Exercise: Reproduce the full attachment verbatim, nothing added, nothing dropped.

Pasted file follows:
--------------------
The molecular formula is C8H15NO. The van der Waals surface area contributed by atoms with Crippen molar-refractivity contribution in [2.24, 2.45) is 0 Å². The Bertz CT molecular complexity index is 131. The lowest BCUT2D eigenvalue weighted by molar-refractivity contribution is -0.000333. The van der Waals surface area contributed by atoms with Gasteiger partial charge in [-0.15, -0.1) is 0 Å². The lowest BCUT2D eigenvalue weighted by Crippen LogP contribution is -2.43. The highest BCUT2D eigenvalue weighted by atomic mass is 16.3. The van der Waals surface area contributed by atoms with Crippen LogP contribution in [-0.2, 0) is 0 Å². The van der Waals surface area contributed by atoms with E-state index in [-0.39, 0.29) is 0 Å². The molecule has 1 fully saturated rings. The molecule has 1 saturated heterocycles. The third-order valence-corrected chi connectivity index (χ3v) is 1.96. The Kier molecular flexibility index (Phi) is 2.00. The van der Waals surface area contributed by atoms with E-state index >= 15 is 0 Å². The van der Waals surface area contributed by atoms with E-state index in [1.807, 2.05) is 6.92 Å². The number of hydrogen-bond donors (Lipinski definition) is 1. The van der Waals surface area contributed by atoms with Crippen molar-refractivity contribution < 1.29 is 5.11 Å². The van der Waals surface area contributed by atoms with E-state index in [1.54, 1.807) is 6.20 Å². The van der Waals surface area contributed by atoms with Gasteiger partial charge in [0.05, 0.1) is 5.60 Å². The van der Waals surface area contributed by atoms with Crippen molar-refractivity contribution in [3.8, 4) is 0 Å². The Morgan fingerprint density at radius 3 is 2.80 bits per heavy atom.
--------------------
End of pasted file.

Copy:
The molecular formula is C8H15NO. The van der Waals surface area contributed by atoms with Crippen molar-refractivity contribution in [2.24, 2.45) is 0 Å². The Bertz CT molecular complexity index is 131. The lowest BCUT2D eigenvalue weighted by molar-refractivity contribution is -0.000333. The van der Waals surface area contributed by atoms with Gasteiger partial charge in [-0.15, -0.1) is 0 Å². The lowest BCUT2D eigenvalue weighted by Crippen LogP contribution is -2.43. The highest BCUT2D eigenvalue weighted by atomic mass is 16.3. The van der Waals surface area contributed by atoms with Crippen LogP contribution in [-0.2, 0) is 0 Å². The van der Waals surface area contributed by atoms with E-state index in [-0.39, 0.29) is 0 Å². The molecule has 1 fully saturated rings. The molecule has 1 saturated heterocycles. The third-order valence-corrected chi connectivity index (χ3v) is 1.96. The Kier molecular flexibility index (Phi) is 2.00. The van der Waals surface area contributed by atoms with E-state index >= 15 is 0 Å². The van der Waals surface area contributed by atoms with E-state index in [1.807, 2.05) is 6.92 Å². The number of hydrogen-bond donors (Lipinski definition) is 1. The van der Waals surface area contributed by atoms with Crippen molar-refractivity contribution < 1.29 is 5.11 Å². The van der Waals surface area contributed by atoms with E-state index in [1.54, 1.807) is 6.20 Å². The van der Waals surface area contributed by atoms with Gasteiger partial charge in [0.05, 0.1) is 5.60 Å². The van der Waals surface area contributed by atoms with Crippen molar-refractivity contribution in [3.8, 4) is 0 Å². The Morgan fingerprint density at radius 3 is 2.80 bits per heavy atom.